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“For the weapons of our warfare are not of the flesh but have divine power to destroy strongholds. We destroy arguments and every lofty opinion raised against the knowledge of God, and take every thought captive to obey Christ” (2 Corinthians 10:4,5).

THE STRONGHOLDS DESTROYED BY JESUS CHRIST ARE NOT MILITARY OR GOVERNMENTAL. It is true that Jesus was victorious over the Roman Empire, but His victory was not gained on 28 October 312 (when Constantine won the Battle of the Milvian Bridge) or on 24 August 410 (when the Visigoths sacked Rome). No, in fulfillment of Daniel 2:44, Jesus broke in pieces the Roman Empire (and every other earthly empire) on the morning of His resurrection — and a few weeks later on the Day of Pentecost, when the truth about salvation in His name began to transform the hearts of human beings.

As Paul put it so clearly, the purpose of the gospel is not to tear down earthly tyrannies or take over the halls of worldly power. It is to “destroy arguments and every lofty opinion raised against the knowledge of God.” And if any captives are to be taken, the gospel will “take every thought captive to obey Christ.”

We do not diminish the seriousness of the struggle when we say that the war between good and evil is an ideological warfare. Ideas are powerful, and you cannot think of a serious problem in the world that is not the result of some untruth that somebody has bought into. The devil’s main weapon is the lie, and Christ’s victory over His adversary consists of putting the truth back in its rightful place. Perhaps we may put it this way: Christ does not waste time hacking at the leaves of the tree; He goes to the very root of the trouble and cuts it off. In other words, as the Great Physician, He is not primarily concerned with symptoms; He is going for the cure.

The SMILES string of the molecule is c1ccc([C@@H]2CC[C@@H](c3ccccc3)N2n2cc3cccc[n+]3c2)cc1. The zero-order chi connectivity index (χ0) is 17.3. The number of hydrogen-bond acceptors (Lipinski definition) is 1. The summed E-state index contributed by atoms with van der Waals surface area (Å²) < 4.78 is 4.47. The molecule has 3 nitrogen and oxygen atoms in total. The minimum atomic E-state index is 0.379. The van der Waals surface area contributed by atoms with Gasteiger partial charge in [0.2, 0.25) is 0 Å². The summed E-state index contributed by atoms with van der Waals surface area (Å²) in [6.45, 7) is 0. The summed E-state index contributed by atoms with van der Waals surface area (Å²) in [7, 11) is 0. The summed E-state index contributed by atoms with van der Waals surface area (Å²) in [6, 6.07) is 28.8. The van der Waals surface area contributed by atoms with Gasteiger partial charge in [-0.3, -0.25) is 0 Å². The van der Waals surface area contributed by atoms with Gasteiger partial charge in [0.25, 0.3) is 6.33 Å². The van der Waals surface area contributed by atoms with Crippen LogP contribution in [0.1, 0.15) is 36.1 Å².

This being the victory Christ came to win, He did not resort to any of the means that are needed to win a political contest. The kingdom that resulted from His victory can’t be measured by any of the criteria the world uses to judge how powerful something is. And because it is spiritual, Christ’s kingdom is not vulnerable to any of the threats that earthly kingdoms have to worry about. This kingdom doesn’t need weapons. It’s a different kind of kingdom.

Girded for war, humility his mighty dress,
He moves into the battle wholly weaponless.
(Madeleine L’Engle)

Gary Henry — +

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